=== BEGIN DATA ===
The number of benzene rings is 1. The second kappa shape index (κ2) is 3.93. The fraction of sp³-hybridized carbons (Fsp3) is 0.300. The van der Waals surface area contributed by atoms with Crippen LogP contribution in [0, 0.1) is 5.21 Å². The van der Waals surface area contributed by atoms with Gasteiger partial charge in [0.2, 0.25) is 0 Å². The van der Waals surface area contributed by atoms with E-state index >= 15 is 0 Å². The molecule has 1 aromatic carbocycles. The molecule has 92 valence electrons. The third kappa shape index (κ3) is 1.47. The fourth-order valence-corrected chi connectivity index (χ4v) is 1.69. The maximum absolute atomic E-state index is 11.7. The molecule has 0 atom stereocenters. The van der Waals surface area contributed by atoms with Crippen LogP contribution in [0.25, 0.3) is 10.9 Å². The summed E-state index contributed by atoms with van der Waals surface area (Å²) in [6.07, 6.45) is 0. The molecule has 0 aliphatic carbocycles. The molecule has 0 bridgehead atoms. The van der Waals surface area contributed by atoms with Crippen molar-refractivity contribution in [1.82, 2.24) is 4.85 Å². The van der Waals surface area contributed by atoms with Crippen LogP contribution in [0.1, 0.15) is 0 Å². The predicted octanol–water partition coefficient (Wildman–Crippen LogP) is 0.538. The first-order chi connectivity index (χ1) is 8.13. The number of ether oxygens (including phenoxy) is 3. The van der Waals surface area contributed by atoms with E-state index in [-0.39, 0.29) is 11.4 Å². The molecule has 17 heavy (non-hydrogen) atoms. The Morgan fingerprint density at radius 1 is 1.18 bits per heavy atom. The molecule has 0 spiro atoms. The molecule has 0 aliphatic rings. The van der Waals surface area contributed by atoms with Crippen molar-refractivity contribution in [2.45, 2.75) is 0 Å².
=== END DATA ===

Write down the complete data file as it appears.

The number of benzene rings is 1. The second kappa shape index (κ2) is 3.93. The fraction of sp³-hybridized carbons (Fsp3) is 0.300. The van der Waals surface area contributed by atoms with Crippen LogP contribution in [0, 0.1) is 5.21 Å². The van der Waals surface area contributed by atoms with Gasteiger partial charge in [0.2, 0.25) is 0 Å². The van der Waals surface area contributed by atoms with E-state index >= 15 is 0 Å². The molecule has 1 aromatic carbocycles. The molecule has 92 valence electrons. The third kappa shape index (κ3) is 1.47. The fourth-order valence-corrected chi connectivity index (χ4v) is 1.69. The maximum absolute atomic E-state index is 11.7. The molecule has 0 atom stereocenters. The van der Waals surface area contributed by atoms with Crippen LogP contribution in [0.25, 0.3) is 10.9 Å². The summed E-state index contributed by atoms with van der Waals surface area (Å²) in [6.07, 6.45) is 0. The molecule has 0 aliphatic carbocycles. The molecule has 0 bridgehead atoms. The van der Waals surface area contributed by atoms with Crippen molar-refractivity contribution in [1.82, 2.24) is 4.85 Å². The van der Waals surface area contributed by atoms with Crippen LogP contribution in [0.1, 0.15) is 0 Å². The predicted octanol–water partition coefficient (Wildman–Crippen LogP) is 0.538. The first-order chi connectivity index (χ1) is 8.13. The number of ether oxygens (including phenoxy) is 3. The van der Waals surface area contributed by atoms with E-state index in [-0.39, 0.29) is 11.4 Å². The molecule has 17 heavy (non-hydrogen) atoms. The Morgan fingerprint density at radius 1 is 1.18 bits per heavy atom. The molecule has 0 spiro atoms. The molecule has 0 aliphatic rings. The van der Waals surface area contributed by atoms with Crippen molar-refractivity contribution in [2.45, 2.75) is 0 Å².